Monkey Business Images/shutterstockWe’ve all done it—fired off a quick text or email asking a friend for a favor. It’s fast, easy, and avoids any awkwardness if they respond with a “no.” But it might not be the most effective approach, according to two recent studies reported in Scientific American Mind.
In the first study, published in the Journal of Experimental Social Psychology, 45 participants were told they would each have to ask 10 strangers, either in person or via email, to complete a survey for no pay. Each participant said they expected one in two strangers to agree to complete the survey (regardless of whether they made the request in person or via email). But they were all wrong. More than 70 percent of people approached in person complied, while the response rate was only 2 percent for those asked over email. (Did you know that letting your emails go unanswered could be one of the best time management tips ever?)
The second study also asked people to complete a survey via email or in person, but this time it was a paid survey. Before they started the paid survey, they were asked if they wanted to complete a second, unpaid, one. Again, the canvassers underestimated how compliant the people asked in person would be, and overestimated email responses to the unpaid survey.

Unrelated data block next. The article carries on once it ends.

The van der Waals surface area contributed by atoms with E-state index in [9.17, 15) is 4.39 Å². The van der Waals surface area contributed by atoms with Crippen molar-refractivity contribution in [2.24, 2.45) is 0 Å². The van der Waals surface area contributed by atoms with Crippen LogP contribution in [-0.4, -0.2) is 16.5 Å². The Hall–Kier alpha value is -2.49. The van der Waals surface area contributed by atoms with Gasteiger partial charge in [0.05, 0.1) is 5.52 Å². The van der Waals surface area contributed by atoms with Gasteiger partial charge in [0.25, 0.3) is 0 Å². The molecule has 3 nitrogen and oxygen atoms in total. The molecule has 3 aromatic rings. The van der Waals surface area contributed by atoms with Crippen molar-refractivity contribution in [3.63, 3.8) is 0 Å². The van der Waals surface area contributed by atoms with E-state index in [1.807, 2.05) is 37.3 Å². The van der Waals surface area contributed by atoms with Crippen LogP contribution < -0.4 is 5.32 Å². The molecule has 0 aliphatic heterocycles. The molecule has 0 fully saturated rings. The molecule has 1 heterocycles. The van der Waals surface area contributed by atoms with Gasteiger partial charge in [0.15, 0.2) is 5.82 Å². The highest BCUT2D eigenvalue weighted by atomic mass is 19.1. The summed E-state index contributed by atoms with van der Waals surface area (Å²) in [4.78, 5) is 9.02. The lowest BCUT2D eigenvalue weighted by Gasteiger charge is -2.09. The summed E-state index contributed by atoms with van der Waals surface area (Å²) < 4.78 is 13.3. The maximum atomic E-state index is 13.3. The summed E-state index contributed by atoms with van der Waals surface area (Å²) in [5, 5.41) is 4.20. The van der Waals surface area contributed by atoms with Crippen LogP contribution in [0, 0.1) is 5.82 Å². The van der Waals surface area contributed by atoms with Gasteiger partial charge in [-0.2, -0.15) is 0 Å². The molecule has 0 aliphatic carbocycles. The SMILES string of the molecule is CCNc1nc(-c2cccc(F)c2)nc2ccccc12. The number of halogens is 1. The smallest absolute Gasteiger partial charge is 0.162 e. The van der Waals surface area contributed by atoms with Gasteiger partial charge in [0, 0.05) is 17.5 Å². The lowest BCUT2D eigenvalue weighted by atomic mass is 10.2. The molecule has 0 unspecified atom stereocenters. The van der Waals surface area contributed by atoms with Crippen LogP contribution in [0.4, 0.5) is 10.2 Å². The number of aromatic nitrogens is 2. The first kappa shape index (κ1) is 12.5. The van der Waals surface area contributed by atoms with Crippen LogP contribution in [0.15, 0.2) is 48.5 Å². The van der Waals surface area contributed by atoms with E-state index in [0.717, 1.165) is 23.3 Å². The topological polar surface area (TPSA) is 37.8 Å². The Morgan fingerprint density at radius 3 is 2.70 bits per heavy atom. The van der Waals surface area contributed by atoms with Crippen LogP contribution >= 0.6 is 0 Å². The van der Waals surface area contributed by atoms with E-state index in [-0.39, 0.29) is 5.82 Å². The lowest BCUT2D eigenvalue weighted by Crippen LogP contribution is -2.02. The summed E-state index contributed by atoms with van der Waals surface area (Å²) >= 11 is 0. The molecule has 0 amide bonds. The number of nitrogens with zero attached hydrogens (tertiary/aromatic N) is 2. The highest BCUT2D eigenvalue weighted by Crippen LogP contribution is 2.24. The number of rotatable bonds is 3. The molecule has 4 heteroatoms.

“If your office runs on email and text-based communication, it’s worth considering whether you could be a more effective communicator by having conversations in person,” writes Vanessa K. Bohns, co-author of the paper, in Harvard Business Review. “It is often more convenient and comfortable to use text-based communication than to approach someone in-person, but if you overestimate the effectiveness of such media, you may regularly—and unknowingly—choose inferior means of influence.”
That doesn’t mean you can’t ever use e-mail, but consider making it more personal to approximate the face-to-face interaction that would have sealed the deal. “If people want to have more effective e-mail messages, they have to include more personal information to facilitate building initial trust,” says Mahdi Roghanizad, business professor at Western University in Ontario, Canada, and co-author of the paper.
When it comes to asking a friend or colleague for a favor, Roghanizad believes face-to-face is still best. “When a friend comes to you and asks in person it means they are in serious need or respect you enough to pay a visit,” she says. Want to be a better friend? These 24 little things will make a big difference to your friendships.